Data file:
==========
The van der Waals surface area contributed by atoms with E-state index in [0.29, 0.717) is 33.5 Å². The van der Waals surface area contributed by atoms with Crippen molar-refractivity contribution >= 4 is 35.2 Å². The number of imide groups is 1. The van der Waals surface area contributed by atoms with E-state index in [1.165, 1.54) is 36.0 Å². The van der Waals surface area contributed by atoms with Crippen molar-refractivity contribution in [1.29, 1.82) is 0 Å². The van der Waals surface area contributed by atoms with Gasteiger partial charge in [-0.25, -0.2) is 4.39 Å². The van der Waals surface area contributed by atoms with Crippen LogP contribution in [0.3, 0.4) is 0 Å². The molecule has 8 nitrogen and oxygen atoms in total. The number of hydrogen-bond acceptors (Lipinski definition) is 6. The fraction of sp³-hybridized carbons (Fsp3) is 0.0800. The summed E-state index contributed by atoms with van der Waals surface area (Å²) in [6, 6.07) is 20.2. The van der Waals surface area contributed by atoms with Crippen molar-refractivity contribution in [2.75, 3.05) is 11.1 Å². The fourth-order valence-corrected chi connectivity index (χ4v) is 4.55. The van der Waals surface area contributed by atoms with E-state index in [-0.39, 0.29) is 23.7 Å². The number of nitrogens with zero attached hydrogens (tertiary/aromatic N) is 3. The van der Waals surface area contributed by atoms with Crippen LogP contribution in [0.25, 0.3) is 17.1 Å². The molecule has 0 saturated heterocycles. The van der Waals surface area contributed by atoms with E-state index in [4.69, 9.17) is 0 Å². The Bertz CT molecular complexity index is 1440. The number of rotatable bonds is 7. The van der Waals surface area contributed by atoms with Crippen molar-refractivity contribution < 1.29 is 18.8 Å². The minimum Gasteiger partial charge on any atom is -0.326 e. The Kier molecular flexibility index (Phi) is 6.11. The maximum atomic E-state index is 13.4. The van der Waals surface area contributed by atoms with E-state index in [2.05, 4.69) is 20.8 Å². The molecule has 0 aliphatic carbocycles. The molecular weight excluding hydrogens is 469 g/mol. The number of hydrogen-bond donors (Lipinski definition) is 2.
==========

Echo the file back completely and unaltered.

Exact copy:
The van der Waals surface area contributed by atoms with E-state index in [0.29, 0.717) is 33.5 Å². The van der Waals surface area contributed by atoms with Crippen molar-refractivity contribution >= 4 is 35.2 Å². The number of imide groups is 1. The van der Waals surface area contributed by atoms with E-state index in [1.165, 1.54) is 36.0 Å². The van der Waals surface area contributed by atoms with Crippen molar-refractivity contribution in [1.29, 1.82) is 0 Å². The van der Waals surface area contributed by atoms with Gasteiger partial charge in [-0.25, -0.2) is 4.39 Å². The van der Waals surface area contributed by atoms with Crippen LogP contribution in [0.3, 0.4) is 0 Å². The molecule has 8 nitrogen and oxygen atoms in total. The number of hydrogen-bond acceptors (Lipinski definition) is 6. The fraction of sp³-hybridized carbons (Fsp3) is 0.0800. The summed E-state index contributed by atoms with van der Waals surface area (Å²) in [6, 6.07) is 20.2. The van der Waals surface area contributed by atoms with Crippen molar-refractivity contribution in [2.75, 3.05) is 11.1 Å². The fourth-order valence-corrected chi connectivity index (χ4v) is 4.55. The van der Waals surface area contributed by atoms with E-state index in [-0.39, 0.29) is 23.7 Å². The number of nitrogens with zero attached hydrogens (tertiary/aromatic N) is 3. The van der Waals surface area contributed by atoms with Crippen LogP contribution in [0.25, 0.3) is 17.1 Å². The molecule has 0 saturated heterocycles. The van der Waals surface area contributed by atoms with E-state index in [4.69, 9.17) is 0 Å². The Bertz CT molecular complexity index is 1440. The number of rotatable bonds is 7. The van der Waals surface area contributed by atoms with Crippen molar-refractivity contribution < 1.29 is 18.8 Å². The minimum Gasteiger partial charge on any atom is -0.326 e. The Kier molecular flexibility index (Phi) is 6.11. The maximum atomic E-state index is 13.4. The van der Waals surface area contributed by atoms with E-state index in [2.05, 4.69) is 20.8 Å². The molecule has 0 aliphatic carbocycles. The molecular weight excluding hydrogens is 469 g/mol. The number of hydrogen-bond donors (Lipinski definition) is 2.